Over a week has passed since Ajax felled their second giant in Europe’s most prestigious tournament. As the firework smoke cleared and the celebration drinks dried up, Ajax continued in their pursuit of the Eredivisie title, showing no signs of a European hangover. In this tactical analysis we look at the tactics Ajax implemented to score freely against a tough Vitesse side.
The home side came into the game in strong form, winning five of their previous five league matches, including a victory over title rivals PSV. Vitesse travelled to the nation’s capital in fine fettle themselves, having not lost in five league games. The away side also have a European playoff spot in sight, a position they are keen to consolidate.
The game started as expected, with Ajax dictating play. The home side dominated possession using their low tempo build-up and short passing game to fluidly play through each phase of the pitch in order to create attacks. The visitors sat in, occupying a robust 5-4-1 formation, which despite their dominance, frustrated Ajax. A goal eventually came just before the break from a long ball and tidy finish from Hakim Ziyech, who took his tally to 16 for the season.
The second half continued in the same fashion until a quick-fire double from a Tadić penalty and de Ligt header put the game out of sight for Ajax. Vitesse responded after adjusting from their defensive shape. Navarone Foor made it 3-1 after heading in a guided back post cross. A second Tadić penalty in the latter stages confirmed the victory despite a consolation second for Vitesse, scored by Oussama Daralou.
Erik ten Hag continued in his favoured 4-2-3-1, a shape in which Ajax achieve an xG of 2.26 per match in this season. Personnel remained familiar too; the only noticeable change was a start for youngster Kasper Dolberg who replaced David Neres up front.
The away side opted for an unfamiliar 5-4-1 formation, out of respect for their free-scoring opponents. This defensive shape offered a start for Danilho Doekhi to occupy the vacant third centre back spot. Vitesse introduced Dauda Mohammed to the starting 11, replacing the suspended Alexander Büttner. Top-scorer Bryan Linssen began the match on the bench to make way for Buitink.
A challenge presented
Out to frustrate
The experienced Leonid Slutsky came to the Johan Cruyff Arena with a gameplan, which for 41 minutes worked perfectly. The Russian set his side in a rigid 5-4-1 system in an attempt to nullify Ajax’s ability in the final third.
The away side dropped deeper when Ajax had possession, allowing play to continue in front of their shape. Instead of implementing an aggressive press, Vitesse operated a passive system, using their superior numbers in defence to cover spaces. Vitesse refused to engage high up the pitch at risk of being exploited by Ajax’s fluid passing. Instead, they dropped into their structure and engaged once the ball entered their defensive third. The additional central defender prevented midfielder runners being untracked in their movements into the half spaces. The spare man also acted as an obstacle in Ajax’s attempts to overload the wide areas in their ball rotations.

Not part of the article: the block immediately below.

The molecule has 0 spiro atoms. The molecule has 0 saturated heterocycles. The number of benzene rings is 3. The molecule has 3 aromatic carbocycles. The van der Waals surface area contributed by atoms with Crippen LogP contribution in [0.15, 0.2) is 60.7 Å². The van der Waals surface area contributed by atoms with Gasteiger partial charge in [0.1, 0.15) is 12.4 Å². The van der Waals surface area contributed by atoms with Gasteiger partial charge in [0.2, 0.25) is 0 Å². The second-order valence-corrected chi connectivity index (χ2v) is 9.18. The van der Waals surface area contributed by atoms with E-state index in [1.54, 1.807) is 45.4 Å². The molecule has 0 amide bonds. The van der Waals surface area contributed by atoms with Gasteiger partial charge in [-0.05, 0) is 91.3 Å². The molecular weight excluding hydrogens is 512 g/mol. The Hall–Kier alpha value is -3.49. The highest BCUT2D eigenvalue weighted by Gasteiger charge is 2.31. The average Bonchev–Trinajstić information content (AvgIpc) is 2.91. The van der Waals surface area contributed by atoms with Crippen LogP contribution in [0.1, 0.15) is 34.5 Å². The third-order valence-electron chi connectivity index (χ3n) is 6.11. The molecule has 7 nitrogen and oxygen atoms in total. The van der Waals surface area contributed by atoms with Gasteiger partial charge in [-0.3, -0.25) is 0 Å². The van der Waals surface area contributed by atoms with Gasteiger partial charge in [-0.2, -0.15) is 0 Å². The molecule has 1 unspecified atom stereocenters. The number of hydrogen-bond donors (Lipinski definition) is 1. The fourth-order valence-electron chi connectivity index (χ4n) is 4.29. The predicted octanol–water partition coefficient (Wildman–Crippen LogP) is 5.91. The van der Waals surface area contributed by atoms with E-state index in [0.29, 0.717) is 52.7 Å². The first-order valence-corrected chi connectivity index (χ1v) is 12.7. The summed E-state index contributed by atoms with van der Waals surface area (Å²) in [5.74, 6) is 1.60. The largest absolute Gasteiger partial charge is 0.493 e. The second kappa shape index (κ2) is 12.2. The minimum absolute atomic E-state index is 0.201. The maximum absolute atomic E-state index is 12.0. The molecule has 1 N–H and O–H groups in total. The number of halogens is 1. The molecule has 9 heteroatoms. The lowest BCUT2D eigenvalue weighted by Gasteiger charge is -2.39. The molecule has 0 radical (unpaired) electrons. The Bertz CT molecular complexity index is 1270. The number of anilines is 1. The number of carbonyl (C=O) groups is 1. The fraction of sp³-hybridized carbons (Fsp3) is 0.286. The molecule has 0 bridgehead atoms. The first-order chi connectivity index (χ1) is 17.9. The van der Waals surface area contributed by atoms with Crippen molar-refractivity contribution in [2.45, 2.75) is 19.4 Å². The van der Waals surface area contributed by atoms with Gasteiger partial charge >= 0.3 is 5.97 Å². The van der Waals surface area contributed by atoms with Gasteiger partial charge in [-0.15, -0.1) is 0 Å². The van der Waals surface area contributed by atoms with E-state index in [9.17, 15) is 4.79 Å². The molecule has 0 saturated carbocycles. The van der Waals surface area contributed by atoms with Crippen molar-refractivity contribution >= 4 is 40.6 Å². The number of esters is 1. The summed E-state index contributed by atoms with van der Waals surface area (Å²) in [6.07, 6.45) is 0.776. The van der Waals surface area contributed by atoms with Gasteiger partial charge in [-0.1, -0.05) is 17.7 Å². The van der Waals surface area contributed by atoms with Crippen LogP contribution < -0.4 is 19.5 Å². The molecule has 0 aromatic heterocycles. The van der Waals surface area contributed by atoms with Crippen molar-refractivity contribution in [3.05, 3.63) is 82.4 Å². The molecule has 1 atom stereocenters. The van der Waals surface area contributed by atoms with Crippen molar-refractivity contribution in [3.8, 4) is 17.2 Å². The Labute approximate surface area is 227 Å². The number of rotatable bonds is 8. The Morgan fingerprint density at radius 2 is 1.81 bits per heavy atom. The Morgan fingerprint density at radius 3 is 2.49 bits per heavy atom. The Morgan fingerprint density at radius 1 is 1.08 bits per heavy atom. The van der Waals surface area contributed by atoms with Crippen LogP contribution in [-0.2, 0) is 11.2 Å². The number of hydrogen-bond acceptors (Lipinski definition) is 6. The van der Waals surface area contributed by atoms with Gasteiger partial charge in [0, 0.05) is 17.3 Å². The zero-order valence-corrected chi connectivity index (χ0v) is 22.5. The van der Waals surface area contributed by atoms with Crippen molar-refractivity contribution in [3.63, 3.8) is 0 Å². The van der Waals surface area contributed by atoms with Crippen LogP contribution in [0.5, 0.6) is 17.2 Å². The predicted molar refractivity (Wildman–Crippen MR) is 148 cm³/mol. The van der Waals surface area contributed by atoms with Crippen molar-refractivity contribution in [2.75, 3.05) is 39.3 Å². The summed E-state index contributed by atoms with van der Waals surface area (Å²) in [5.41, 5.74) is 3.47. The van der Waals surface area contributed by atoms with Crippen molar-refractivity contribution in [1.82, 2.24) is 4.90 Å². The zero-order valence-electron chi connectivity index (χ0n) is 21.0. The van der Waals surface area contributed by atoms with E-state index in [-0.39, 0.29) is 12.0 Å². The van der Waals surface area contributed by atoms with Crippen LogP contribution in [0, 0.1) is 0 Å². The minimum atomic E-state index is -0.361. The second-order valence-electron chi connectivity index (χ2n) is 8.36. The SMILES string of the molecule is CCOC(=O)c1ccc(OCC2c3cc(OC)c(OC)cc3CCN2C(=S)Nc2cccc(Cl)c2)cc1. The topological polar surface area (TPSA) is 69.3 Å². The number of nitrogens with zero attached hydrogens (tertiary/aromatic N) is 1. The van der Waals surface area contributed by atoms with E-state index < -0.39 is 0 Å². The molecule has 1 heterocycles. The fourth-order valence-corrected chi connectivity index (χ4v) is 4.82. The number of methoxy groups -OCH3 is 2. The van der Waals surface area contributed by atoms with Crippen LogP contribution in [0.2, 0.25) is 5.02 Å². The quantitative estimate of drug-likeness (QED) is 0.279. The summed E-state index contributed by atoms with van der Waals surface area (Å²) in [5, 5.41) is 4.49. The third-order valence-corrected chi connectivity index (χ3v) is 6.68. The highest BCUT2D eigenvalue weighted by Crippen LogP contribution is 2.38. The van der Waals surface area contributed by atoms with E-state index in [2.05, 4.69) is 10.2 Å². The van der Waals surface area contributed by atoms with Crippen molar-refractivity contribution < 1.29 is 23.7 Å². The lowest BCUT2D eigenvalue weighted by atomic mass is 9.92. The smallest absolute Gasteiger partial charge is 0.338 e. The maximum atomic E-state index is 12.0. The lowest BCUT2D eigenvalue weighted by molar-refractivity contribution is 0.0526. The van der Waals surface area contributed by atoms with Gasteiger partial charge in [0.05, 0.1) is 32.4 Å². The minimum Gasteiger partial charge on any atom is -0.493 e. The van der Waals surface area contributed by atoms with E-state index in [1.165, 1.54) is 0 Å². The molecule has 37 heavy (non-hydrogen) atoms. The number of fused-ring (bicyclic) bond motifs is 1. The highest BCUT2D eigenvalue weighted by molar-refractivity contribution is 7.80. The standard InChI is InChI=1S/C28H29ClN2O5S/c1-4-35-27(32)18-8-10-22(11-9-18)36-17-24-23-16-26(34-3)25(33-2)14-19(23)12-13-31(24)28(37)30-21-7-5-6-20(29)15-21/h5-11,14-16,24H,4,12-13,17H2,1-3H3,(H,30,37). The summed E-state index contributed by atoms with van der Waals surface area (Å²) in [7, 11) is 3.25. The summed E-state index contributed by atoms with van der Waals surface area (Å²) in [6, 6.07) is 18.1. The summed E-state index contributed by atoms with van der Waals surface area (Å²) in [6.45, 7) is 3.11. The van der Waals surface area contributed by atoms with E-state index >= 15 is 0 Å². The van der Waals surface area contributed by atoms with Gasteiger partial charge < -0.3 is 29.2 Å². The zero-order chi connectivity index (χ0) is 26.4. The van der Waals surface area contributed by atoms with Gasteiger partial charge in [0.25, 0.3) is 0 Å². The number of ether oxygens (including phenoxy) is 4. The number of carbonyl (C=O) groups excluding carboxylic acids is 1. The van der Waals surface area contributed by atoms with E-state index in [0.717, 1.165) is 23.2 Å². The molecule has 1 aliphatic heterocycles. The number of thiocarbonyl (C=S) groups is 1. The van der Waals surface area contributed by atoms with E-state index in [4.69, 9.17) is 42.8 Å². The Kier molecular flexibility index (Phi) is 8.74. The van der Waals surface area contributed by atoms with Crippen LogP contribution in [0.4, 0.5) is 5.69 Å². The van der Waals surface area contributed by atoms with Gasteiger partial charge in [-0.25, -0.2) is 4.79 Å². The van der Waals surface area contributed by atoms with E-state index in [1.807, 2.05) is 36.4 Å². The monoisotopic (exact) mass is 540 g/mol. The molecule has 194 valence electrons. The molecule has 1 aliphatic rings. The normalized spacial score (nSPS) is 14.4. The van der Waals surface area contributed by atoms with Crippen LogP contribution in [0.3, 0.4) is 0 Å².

The midfield four remained narrow to block the passing lanes into Van De Beek who occupied the space in-between the lines. This funnelled the ball into the lateral spaces, where Vitesse used their structure to stifle Ajax in their attempts to create penetrative passing combinations. Despite their dominance on the ball, Vitesse’s system reduced Ajax to an average pass streak of just six passes.
Once the game settled into its natural rhythm Ajax were able to create chances using accurate passing combined with systematic overloads. One noticeable tactic implemented by the league leaders was their desire to attack down the left flank. There are two reasons for this tactic. Firstly, Daley Blind played as LCB, and being the better passer, attacks naturally formed from his ability to pass penetratively from deep.
Blind made 75 accurate passes in the match, achieving a success rate of 88.2%. This is impressive considering many of his links were with attacking players such as Tadić, who Blind found 20 times in the match.
To the left
Secondly, Ajax identified a weakness in the Vitesse structure, Matúš Bero. The midfielder turned right wing back had a torrid time in his defensive duties. Ajax exploited spaces vacated by the midfielder, who eventually got himself sent off after being caught out of position for the last time.
Blind used his time in possession effectively, using his impressive range to find De Jong and Taglifico who ventured left. This provided the opportunity to overload the left flank and deliver crosses into the box. In this movement, Vitesse’s narrow midfield four were outnumbered making it impossible to block every passing lane into the attackers.
Vitesse won’t be too disheartened with an away defeat to the division’s top scorers. A passive 5-4-1 shape exposed an area of vulnerability in a system I don’t see Vitesse operating in their remaining fixtures. They are still in the fight for a European playoff spot with everything to play for in the upcoming weeks.
Ajax will celebrate a well-deserved 3 points from this impressive attacking display against a tricky Vitesse outfit. Their attention, however, will quickly turn to their remaining fixtures, not to mention a Champions League semi-final clash with Tottenham. This young side continues to impress with their high energy, fluid movement and attacking creativity. Making them a team worthy of their first Eredivisie title since 2013/14 and maybe something even bigger.
Latest posts by Daniel Lusted (see all)
- MLS 2019 Tactical Analysis: LA Galaxy vs New England Revolution - June 5, 2019
- Europa League 2018/19 Tactical Analysis: Chelsea vs Arsenal - May 31, 2019
- Jack Grealish: Is the boy from Birmingham ready to step up? - May 24, 2019